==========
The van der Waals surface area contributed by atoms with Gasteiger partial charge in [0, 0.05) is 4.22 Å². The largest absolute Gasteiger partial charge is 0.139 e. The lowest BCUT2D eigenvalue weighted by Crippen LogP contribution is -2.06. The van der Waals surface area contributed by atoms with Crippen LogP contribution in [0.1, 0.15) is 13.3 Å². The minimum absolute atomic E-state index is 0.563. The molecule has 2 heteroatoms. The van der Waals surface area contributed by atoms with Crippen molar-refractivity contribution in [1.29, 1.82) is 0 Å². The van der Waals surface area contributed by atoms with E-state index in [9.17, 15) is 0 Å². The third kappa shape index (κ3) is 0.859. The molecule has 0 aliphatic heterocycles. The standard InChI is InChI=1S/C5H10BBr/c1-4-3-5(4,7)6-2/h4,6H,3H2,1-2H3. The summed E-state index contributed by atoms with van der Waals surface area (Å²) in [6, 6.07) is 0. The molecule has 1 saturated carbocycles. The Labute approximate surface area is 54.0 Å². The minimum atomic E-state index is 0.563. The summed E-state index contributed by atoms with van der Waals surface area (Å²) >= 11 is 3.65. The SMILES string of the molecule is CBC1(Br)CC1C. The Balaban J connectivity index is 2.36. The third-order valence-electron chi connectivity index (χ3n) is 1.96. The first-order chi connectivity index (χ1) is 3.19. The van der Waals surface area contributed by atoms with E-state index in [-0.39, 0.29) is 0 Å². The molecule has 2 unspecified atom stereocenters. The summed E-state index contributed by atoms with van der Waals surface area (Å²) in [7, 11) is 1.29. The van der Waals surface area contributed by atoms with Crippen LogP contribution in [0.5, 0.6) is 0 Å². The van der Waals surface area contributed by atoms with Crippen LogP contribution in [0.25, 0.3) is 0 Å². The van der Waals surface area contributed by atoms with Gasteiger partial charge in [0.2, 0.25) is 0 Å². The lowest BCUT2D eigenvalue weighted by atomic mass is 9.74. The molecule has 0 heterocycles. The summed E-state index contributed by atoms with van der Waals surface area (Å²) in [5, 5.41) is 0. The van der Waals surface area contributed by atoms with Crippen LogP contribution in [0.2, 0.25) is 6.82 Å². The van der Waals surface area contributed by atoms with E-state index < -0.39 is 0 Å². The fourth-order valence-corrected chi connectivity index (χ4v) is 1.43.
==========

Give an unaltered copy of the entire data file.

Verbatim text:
The van der Waals surface area contributed by atoms with Gasteiger partial charge in [0, 0.05) is 4.22 Å². The largest absolute Gasteiger partial charge is 0.139 e. The lowest BCUT2D eigenvalue weighted by Crippen LogP contribution is -2.06. The van der Waals surface area contributed by atoms with Crippen LogP contribution in [0.1, 0.15) is 13.3 Å². The minimum absolute atomic E-state index is 0.563. The molecule has 2 heteroatoms. The van der Waals surface area contributed by atoms with Crippen molar-refractivity contribution in [1.29, 1.82) is 0 Å². The van der Waals surface area contributed by atoms with E-state index in [9.17, 15) is 0 Å². The third kappa shape index (κ3) is 0.859. The molecule has 0 aliphatic heterocycles. The standard InChI is InChI=1S/C5H10BBr/c1-4-3-5(4,7)6-2/h4,6H,3H2,1-2H3. The summed E-state index contributed by atoms with van der Waals surface area (Å²) in [6, 6.07) is 0. The molecule has 1 saturated carbocycles. The Labute approximate surface area is 54.0 Å². The minimum atomic E-state index is 0.563. The summed E-state index contributed by atoms with van der Waals surface area (Å²) >= 11 is 3.65. The SMILES string of the molecule is CBC1(Br)CC1C. The Balaban J connectivity index is 2.36. The third-order valence-electron chi connectivity index (χ3n) is 1.96. The first-order chi connectivity index (χ1) is 3.19. The van der Waals surface area contributed by atoms with E-state index in [-0.39, 0.29) is 0 Å². The molecule has 2 unspecified atom stereocenters. The summed E-state index contributed by atoms with van der Waals surface area (Å²) in [7, 11) is 1.29. The van der Waals surface area contributed by atoms with Crippen LogP contribution in [0.5, 0.6) is 0 Å². The van der Waals surface area contributed by atoms with Crippen LogP contribution in [0.25, 0.3) is 0 Å². The van der Waals surface area contributed by atoms with Gasteiger partial charge in [0.2, 0.25) is 0 Å². The lowest BCUT2D eigenvalue weighted by atomic mass is 9.74. The molecule has 0 heterocycles. The summed E-state index contributed by atoms with van der Waals surface area (Å²) in [5, 5.41) is 0. The van der Waals surface area contributed by atoms with Crippen LogP contribution in [0.2, 0.25) is 6.82 Å². The van der Waals surface area contributed by atoms with E-state index < -0.39 is 0 Å². The fourth-order valence-corrected chi connectivity index (χ4v) is 1.43.